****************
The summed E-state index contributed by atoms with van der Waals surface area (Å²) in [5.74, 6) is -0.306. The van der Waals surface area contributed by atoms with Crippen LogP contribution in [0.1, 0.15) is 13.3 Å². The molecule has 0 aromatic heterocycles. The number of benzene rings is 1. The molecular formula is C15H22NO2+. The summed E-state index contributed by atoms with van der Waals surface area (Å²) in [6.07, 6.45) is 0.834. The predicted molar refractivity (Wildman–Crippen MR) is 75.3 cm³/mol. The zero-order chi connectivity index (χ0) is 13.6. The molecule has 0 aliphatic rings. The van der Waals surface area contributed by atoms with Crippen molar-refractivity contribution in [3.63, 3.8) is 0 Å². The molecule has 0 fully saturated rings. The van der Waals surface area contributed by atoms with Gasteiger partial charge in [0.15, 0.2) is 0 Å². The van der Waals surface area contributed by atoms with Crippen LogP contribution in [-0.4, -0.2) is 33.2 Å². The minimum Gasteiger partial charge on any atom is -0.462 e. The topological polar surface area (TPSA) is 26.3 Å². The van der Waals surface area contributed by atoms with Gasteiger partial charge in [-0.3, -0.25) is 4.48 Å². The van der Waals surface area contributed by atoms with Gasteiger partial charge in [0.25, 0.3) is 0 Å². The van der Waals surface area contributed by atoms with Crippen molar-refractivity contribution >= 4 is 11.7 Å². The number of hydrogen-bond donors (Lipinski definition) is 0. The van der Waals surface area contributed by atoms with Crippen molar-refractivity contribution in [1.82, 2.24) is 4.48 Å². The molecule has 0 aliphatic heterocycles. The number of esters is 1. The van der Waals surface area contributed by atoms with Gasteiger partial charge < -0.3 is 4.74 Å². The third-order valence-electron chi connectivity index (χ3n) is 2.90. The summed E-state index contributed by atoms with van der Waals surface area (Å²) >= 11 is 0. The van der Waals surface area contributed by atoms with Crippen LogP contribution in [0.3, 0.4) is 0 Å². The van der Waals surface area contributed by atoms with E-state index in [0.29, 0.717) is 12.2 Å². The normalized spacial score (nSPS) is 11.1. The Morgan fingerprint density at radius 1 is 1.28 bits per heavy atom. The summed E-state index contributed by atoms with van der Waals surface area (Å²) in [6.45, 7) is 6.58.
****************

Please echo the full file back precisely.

The summed E-state index contributed by atoms with van der Waals surface area (Å²) in [5.74, 6) is -0.306. The van der Waals surface area contributed by atoms with Crippen LogP contribution in [0.1, 0.15) is 13.3 Å². The molecule has 0 aromatic heterocycles. The number of benzene rings is 1. The molecular formula is C15H22NO2+. The summed E-state index contributed by atoms with van der Waals surface area (Å²) in [6.07, 6.45) is 0.834. The predicted molar refractivity (Wildman–Crippen MR) is 75.3 cm³/mol. The zero-order chi connectivity index (χ0) is 13.6. The molecule has 0 aliphatic rings. The van der Waals surface area contributed by atoms with Crippen molar-refractivity contribution in [3.63, 3.8) is 0 Å². The molecule has 0 fully saturated rings. The van der Waals surface area contributed by atoms with Gasteiger partial charge in [0.15, 0.2) is 0 Å². The van der Waals surface area contributed by atoms with Crippen LogP contribution in [-0.4, -0.2) is 33.2 Å². The minimum Gasteiger partial charge on any atom is -0.462 e. The topological polar surface area (TPSA) is 26.3 Å². The van der Waals surface area contributed by atoms with Gasteiger partial charge in [-0.3, -0.25) is 4.48 Å². The van der Waals surface area contributed by atoms with Gasteiger partial charge in [0.25, 0.3) is 0 Å². The van der Waals surface area contributed by atoms with Crippen molar-refractivity contribution >= 4 is 11.7 Å². The number of hydrogen-bond donors (Lipinski definition) is 0. The van der Waals surface area contributed by atoms with Crippen molar-refractivity contribution in [1.82, 2.24) is 4.48 Å². The molecule has 0 aliphatic heterocycles. The number of esters is 1. The van der Waals surface area contributed by atoms with Gasteiger partial charge < -0.3 is 4.74 Å². The third-order valence-electron chi connectivity index (χ3n) is 2.90. The summed E-state index contributed by atoms with van der Waals surface area (Å²) >= 11 is 0. The van der Waals surface area contributed by atoms with Crippen LogP contribution in [0.3, 0.4) is 0 Å². The van der Waals surface area contributed by atoms with E-state index in [0.29, 0.717) is 12.2 Å². The normalized spacial score (nSPS) is 11.1. The Morgan fingerprint density at radius 1 is 1.28 bits per heavy atom. The summed E-state index contributed by atoms with van der Waals surface area (Å²) in [6.45, 7) is 6.58.